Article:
India’s rupee headed for a sixth weekly drop, the longest losing streak in a year, on speculation U.S. policy makers will scale back asset purchases that have boosted inflows into emerging markets. Bonds fell on concern a weaker currency will spur inflation.
The rupee slid to a record low on June 11, before paring losses as Fitch Ratings revised the nation’s credit-rating outlook to stable from negative a day later and policy makers took steps to boost dollar supply. India’s inflation rate was probably above 5 percent in May, Planning Commission Deputy Chairman Montek Singh Ahluwalia told ET Now television channel yesterday. The median estimate of 35 economists in a Bloomberg survey, before data due today, is for 4.88 percent.
“The rupee’s fall has not been in isolation,” R. Sivakumar, head of fixed income at Axis Asset Management Co., wrote in a research report yesterday. “Rupee weakness increases the cost of imported commodities and could have an adverse impact on inflation in the coming months.”
The rupee depreciated 1.4 percent this week to 57.8450 per dollar as of 9:55 a.m. in Mumbai, according to data compiled by Bloomberg. It touched an all-time low of 58.9850 on June 11 and has risen 0.3 percent today. Seven of 11 most-active Asian currencies weakened against the greenback since June 7.
The yield on the benchmark 8.15 percent government bond due June 2022 rose 14 basis points, or 0.14 percentage point, this week to 7.55 percent, according to the central bank’s trading system. It declined one basis point today.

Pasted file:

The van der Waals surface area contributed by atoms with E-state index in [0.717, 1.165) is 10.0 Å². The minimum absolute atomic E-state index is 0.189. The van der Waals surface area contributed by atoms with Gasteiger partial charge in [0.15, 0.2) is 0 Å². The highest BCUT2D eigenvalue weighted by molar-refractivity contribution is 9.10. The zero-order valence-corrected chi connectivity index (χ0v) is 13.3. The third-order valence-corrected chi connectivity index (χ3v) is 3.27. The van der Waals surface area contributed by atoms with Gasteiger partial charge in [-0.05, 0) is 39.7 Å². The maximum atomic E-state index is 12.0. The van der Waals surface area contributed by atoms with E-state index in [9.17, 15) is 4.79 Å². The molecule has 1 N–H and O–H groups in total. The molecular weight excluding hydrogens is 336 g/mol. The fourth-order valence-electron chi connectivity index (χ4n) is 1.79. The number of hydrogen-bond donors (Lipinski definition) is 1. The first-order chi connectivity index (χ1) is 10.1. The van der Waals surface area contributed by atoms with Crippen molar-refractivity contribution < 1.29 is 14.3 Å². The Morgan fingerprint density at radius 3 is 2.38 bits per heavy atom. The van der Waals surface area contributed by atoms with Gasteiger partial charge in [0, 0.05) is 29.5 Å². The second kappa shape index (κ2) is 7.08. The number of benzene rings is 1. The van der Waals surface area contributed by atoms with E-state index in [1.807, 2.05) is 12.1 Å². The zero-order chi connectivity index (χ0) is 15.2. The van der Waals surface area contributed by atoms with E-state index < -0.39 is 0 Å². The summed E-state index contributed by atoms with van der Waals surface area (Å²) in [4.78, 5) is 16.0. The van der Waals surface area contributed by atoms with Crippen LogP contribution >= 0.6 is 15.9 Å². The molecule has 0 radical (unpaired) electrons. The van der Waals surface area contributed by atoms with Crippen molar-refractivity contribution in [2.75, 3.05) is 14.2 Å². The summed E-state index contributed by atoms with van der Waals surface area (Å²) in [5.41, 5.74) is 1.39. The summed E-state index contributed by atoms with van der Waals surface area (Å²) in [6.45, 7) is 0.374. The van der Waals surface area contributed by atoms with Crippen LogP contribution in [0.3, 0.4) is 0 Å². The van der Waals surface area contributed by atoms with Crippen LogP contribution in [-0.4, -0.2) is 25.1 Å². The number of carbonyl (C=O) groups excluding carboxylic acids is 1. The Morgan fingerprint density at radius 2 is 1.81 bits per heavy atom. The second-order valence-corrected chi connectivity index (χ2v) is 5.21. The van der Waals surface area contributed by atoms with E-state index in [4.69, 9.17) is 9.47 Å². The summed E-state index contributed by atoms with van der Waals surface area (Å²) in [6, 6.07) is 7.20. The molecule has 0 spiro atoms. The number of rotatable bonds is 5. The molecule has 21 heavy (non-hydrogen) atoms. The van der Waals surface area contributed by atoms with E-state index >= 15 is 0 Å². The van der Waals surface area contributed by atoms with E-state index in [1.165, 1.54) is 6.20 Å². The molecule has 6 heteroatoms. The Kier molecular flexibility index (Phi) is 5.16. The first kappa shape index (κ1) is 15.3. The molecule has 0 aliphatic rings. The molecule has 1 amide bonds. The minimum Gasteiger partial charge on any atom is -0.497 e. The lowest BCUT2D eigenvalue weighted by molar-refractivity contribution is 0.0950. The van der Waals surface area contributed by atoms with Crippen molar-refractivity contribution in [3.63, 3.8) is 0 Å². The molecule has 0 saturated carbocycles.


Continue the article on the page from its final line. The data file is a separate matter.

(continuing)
The Reserve Bank of India will keep its benchmark repurchase rate at 7.25 percent at a June 17 review, according to 13 of 23 economists in a Bloomberg survey. Ten predict a 25 basis point cut.
Federal Reserve Chairman Ben S. Bernanke said May 22 the monetary authority could scale back stimulus efforts should U.S. employment show “sustainable improvement.” The $85 billion of bond purchases each month debases the dollar and contributes to inflows to emerging markets. The Federal Open Market Committee meets next week.
India’s Finance Minister Palaniappan Chidambaram signaled yesterday foreign investment caps will be eased further and said steps are being taken to curb rupee swings. Policy makers are weighing measures including a debt offering to Indians living abroad to attract investment and offset a record current-account deficit, Raghuram Rajan, the top adviser at the finance ministry, told reporters on June 11.
Long-term investors, including sovereign-wealth funds, multilateral agencies and foreign central banks, can buy $5 billion more Indian sovereign debt, the central bank said in a June 12 statement. The cap on overseas ownership of government notes is now $30 billion, compared with $25 billion earlier. Global funds have sold more rupee debt than they bought each day since holdings reached a record $38.5 billion on May 21.
The RBI sold dollars on June 11 and 12 to slow the rupee’s slide, said two people with knowledge of the matter who asked not to be named because the information isn’t public. One-month implied volatility in the rupee, a gauge of expected moves in the exchange rate used to price options, rose 180 basis points this week to 10.83 percent.
Three-month onshore rupee forwards fell 1.4 percent from a week ago to 58.76 per dollar, according to data compiled by Bloomberg. Offshore non-deliverable contracts dropped 0.9 percent to 58.78. Forwards are agreements to buy or sell assets at a set price and date. Non-deliverable contracts are settled in dollars.
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